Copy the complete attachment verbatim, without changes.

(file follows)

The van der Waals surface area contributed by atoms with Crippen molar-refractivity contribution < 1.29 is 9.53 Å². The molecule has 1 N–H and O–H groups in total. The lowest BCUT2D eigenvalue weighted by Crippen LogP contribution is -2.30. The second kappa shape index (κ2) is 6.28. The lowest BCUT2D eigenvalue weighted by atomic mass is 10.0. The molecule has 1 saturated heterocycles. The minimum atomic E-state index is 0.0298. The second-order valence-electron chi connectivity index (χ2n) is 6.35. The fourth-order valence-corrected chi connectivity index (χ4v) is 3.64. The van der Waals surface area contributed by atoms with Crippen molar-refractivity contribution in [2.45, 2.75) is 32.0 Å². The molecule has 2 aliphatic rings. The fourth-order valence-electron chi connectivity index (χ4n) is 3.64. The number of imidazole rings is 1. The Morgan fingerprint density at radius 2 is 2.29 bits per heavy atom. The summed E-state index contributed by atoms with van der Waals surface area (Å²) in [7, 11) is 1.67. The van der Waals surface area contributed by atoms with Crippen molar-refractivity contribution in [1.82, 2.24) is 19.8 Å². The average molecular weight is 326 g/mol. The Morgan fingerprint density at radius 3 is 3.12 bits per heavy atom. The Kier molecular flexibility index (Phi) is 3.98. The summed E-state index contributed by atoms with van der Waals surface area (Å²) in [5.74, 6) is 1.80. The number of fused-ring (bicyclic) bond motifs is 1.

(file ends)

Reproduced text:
The van der Waals surface area contributed by atoms with Crippen molar-refractivity contribution < 1.29 is 9.53 Å². The molecule has 1 N–H and O–H groups in total. The lowest BCUT2D eigenvalue weighted by Crippen LogP contribution is -2.30. The second kappa shape index (κ2) is 6.28. The lowest BCUT2D eigenvalue weighted by atomic mass is 10.0. The molecule has 1 saturated heterocycles. The minimum atomic E-state index is 0.0298. The second-order valence-electron chi connectivity index (χ2n) is 6.35. The fourth-order valence-corrected chi connectivity index (χ4v) is 3.64. The van der Waals surface area contributed by atoms with Crippen molar-refractivity contribution in [2.45, 2.75) is 32.0 Å². The molecule has 2 aliphatic rings. The fourth-order valence-electron chi connectivity index (χ4n) is 3.64. The number of imidazole rings is 1. The Morgan fingerprint density at radius 2 is 2.29 bits per heavy atom. The summed E-state index contributed by atoms with van der Waals surface area (Å²) in [7, 11) is 1.67. The van der Waals surface area contributed by atoms with Crippen molar-refractivity contribution in [1.82, 2.24) is 19.8 Å². The average molecular weight is 326 g/mol. The Morgan fingerprint density at radius 3 is 3.12 bits per heavy atom. The Kier molecular flexibility index (Phi) is 3.98. The summed E-state index contributed by atoms with van der Waals surface area (Å²) in [5.74, 6) is 1.80. The number of fused-ring (bicyclic) bond motifs is 1.